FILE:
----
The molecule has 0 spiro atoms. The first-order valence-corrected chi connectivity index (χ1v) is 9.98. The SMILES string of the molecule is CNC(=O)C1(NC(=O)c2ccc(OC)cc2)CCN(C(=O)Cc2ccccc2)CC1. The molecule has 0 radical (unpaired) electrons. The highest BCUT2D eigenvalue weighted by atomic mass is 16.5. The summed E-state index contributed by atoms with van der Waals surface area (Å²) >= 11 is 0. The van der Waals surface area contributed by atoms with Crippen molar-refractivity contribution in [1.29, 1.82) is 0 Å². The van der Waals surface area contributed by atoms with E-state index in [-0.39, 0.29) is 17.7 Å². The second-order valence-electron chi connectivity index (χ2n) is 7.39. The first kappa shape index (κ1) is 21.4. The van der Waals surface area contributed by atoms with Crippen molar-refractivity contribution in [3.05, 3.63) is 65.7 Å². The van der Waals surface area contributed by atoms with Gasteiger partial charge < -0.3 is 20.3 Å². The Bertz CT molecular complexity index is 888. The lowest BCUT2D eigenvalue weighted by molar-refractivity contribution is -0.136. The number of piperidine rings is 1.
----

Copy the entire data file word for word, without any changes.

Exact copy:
The molecule has 0 spiro atoms. The first-order valence-corrected chi connectivity index (χ1v) is 9.98. The SMILES string of the molecule is CNC(=O)C1(NC(=O)c2ccc(OC)cc2)CCN(C(=O)Cc2ccccc2)CC1. The molecule has 0 radical (unpaired) electrons. The highest BCUT2D eigenvalue weighted by atomic mass is 16.5. The summed E-state index contributed by atoms with van der Waals surface area (Å²) >= 11 is 0. The van der Waals surface area contributed by atoms with Crippen molar-refractivity contribution in [1.29, 1.82) is 0 Å². The van der Waals surface area contributed by atoms with E-state index in [-0.39, 0.29) is 17.7 Å². The second-order valence-electron chi connectivity index (χ2n) is 7.39. The first kappa shape index (κ1) is 21.4. The van der Waals surface area contributed by atoms with Crippen molar-refractivity contribution in [3.05, 3.63) is 65.7 Å². The van der Waals surface area contributed by atoms with Gasteiger partial charge < -0.3 is 20.3 Å². The Bertz CT molecular complexity index is 888. The lowest BCUT2D eigenvalue weighted by molar-refractivity contribution is -0.136. The number of piperidine rings is 1.